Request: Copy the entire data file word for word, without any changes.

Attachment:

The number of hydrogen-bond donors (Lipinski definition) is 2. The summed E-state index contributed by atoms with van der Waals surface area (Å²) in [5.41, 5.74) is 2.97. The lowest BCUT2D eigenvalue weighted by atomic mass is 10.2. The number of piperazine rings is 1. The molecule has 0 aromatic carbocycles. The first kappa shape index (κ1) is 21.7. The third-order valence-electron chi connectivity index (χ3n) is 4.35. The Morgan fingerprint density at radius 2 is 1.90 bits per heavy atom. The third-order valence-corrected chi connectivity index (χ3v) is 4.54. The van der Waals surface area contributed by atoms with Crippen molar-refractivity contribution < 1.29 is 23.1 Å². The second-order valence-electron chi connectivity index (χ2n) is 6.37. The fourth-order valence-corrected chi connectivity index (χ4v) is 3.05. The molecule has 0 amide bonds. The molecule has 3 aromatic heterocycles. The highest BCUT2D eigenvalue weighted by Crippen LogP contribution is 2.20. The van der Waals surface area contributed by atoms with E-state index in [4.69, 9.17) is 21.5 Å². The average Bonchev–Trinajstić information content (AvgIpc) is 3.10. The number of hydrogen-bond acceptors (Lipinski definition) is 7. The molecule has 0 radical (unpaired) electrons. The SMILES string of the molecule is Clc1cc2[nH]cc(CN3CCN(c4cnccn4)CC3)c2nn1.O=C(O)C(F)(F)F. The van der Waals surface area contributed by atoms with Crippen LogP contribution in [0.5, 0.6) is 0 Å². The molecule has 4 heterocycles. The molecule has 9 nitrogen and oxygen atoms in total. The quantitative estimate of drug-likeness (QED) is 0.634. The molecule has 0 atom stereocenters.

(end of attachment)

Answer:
The number of hydrogen-bond donors (Lipinski definition) is 2. The summed E-state index contributed by atoms with van der Waals surface area (Å²) in [5.41, 5.74) is 2.97. The lowest BCUT2D eigenvalue weighted by atomic mass is 10.2. The number of piperazine rings is 1. The molecule has 0 aromatic carbocycles. The first kappa shape index (κ1) is 21.7. The third-order valence-electron chi connectivity index (χ3n) is 4.35. The Morgan fingerprint density at radius 2 is 1.90 bits per heavy atom. The third-order valence-corrected chi connectivity index (χ3v) is 4.54. The van der Waals surface area contributed by atoms with Crippen molar-refractivity contribution < 1.29 is 23.1 Å². The second-order valence-electron chi connectivity index (χ2n) is 6.37. The fourth-order valence-corrected chi connectivity index (χ4v) is 3.05. The molecule has 0 amide bonds. The molecule has 3 aromatic heterocycles. The highest BCUT2D eigenvalue weighted by Crippen LogP contribution is 2.20. The van der Waals surface area contributed by atoms with E-state index in [4.69, 9.17) is 21.5 Å². The average Bonchev–Trinajstić information content (AvgIpc) is 3.10. The number of hydrogen-bond acceptors (Lipinski definition) is 7. The molecule has 0 radical (unpaired) electrons. The SMILES string of the molecule is Clc1cc2[nH]cc(CN3CCN(c4cnccn4)CC3)c2nn1.O=C(O)C(F)(F)F. The van der Waals surface area contributed by atoms with Crippen LogP contribution in [0.5, 0.6) is 0 Å². The molecule has 4 heterocycles. The molecule has 9 nitrogen and oxygen atoms in total. The quantitative estimate of drug-likeness (QED) is 0.634. The molecule has 0 atom stereocenters.